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Apprendre l'anglais > Cours & exercices d'anglais > Exercices d'anglais > test d'anglais n°5052 : Adjectives and adverbs

> Plus de cours & d'exercices d'anglais sur les mêmes thèmes : Adjectifs | Adverbes [Autres thèmes]
> Tests similaires : - Adjectifs en anglais-cours pour débutants - Comparatif de supériorité - Adjectifs et prépositions - Ordre des adjectifs - Superlatif de supériorité et adjectif - Adjectives-ing and ed - Adverbes de fréquence - Ordre des adjectifs
> Double-cliquez sur n'importe quel terme pour obtenir une traduction...

Adjectives and adverbs

Adjectives and adverbs

A-   Look at these examples:

• Our holiday was too short - the time went very quickly.

• The driver of the car was seriously injured in the accident.


Quickly and seriously are adverbs. Many adverbs are made from an adjective + -ly:



















Not all words ending in -ly are adverbs. Some adjectives end in -ly too, for example:

Friendly / lively / elderly / lonely / silly / lovely

B- Adjective or adverb

Adjectives (quick/careful etc.) tell us about a noun. We use adjectives before nouns and after some verbs, especially be:


• Tom is a careful driver, (not 'a carefully driver')

• We didn't go out because of the heavy rain.            

• Please be quiet.

• I was disappointed that my exam results were so bad.

We also use adjectives after the verbs look/ feel/ sound etc.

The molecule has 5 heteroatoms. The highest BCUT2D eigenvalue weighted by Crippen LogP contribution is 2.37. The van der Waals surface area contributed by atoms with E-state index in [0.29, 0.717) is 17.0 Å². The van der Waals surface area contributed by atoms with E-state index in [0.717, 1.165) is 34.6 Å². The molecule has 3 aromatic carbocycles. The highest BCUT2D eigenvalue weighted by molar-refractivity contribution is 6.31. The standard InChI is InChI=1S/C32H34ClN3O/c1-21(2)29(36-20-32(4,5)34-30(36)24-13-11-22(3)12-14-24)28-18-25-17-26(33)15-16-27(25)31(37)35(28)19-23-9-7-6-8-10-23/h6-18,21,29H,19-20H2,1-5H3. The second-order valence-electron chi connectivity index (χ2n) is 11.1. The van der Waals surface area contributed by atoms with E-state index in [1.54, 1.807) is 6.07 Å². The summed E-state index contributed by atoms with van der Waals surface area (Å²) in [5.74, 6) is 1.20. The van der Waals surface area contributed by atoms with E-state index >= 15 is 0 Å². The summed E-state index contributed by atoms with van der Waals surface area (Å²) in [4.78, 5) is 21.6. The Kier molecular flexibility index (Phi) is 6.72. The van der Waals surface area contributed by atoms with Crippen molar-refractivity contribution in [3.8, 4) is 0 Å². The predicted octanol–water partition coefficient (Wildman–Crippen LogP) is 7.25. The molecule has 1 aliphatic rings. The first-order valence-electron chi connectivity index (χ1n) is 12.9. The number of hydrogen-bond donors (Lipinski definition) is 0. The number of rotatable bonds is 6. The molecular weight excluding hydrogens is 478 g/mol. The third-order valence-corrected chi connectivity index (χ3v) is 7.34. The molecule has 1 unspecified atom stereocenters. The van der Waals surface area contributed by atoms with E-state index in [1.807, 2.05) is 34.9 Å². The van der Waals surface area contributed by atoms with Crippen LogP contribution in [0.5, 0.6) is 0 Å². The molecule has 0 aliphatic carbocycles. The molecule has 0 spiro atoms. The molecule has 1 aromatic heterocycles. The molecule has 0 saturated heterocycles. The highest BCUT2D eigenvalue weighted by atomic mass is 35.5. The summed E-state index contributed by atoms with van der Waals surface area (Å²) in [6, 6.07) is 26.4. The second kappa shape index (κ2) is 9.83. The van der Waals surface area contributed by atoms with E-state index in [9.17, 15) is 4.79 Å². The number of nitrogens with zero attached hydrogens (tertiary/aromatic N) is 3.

• Why do you always look so serious?


She speaks perfect English                 

                Adjective + noun


Compare these sentences with look:


• Tom looked sad when I saw him. (= he seemed sad, his expression was sad)

Adverbs (quickly/carefully etc.) tell us about a verb. An adverb tells us how somebody does something or how something happens:


• Tom drove carefully along the narrow road, (not 'drove careful')

• We didn't go out because it was raining heavily, (not 'raining heavy')

• Please speak quietly, (not 'speak quiet')

• I was disappointed that I did so badly on the exam, (not 'did so bad')

• Why do you never take me seriously?

She speaks English perfectly.

       Verb + object + adverb

Tom looked at me sadly. (= he looked at me in a sad way)



C- W e also use adverbs before adjectives and other adverbs. For example:

- reasonably cheap
» (adverb + adjective)
- terribly sorry       
» (adverb + adjective)
- incredibly quickly 
» (adverb + adverb)


It's a reasonably cheap restaurant and the food is extremely good.            

Oh, I'm terribly sorry. I didn't mean to push you. (not 'terrible sorry')

Maria learns languages incredibly quickly.  

The examination was surprisingly easy.

You can also use an adverb before a past participle (injured/ organised/ written etc.):

Two people were seriously injured in the accident, (not 'serious injured')

The meeting was very badly organised.




 Put in the right word:

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1. The driver of the car was injured.

2. I think you behaved very .

3. Rose is upset about losing her job.

4. There was a change in the weather.

5. Everybody at the party was dressed.

6. She fell and hurt herself quite .

7. I cooked this meal for you, so I hope you like it.

8. Don't go up that ladder. It doesn't look .

9. He looked at me when I interrupted him.

10. Our holiday was too short. The time passed very .

11. Sue works . She never seems to stop.

12. Alice and Stan are very married.

13. Monica's English is very although she makes quite a lot of mistakes.

14. I would like to buy a car but it's impossible for me at the moment.

15. I tried on the shoes and they fitted me .

Fin de l'exercice d'anglais "Adjectives and adverbs"
Un exercice d'anglais gratuit pour apprendre l'anglais.
Tous les exercices | Plus de cours et d'exercices d'anglais sur les mêmes thèmes : Adjectifs | Adverbes


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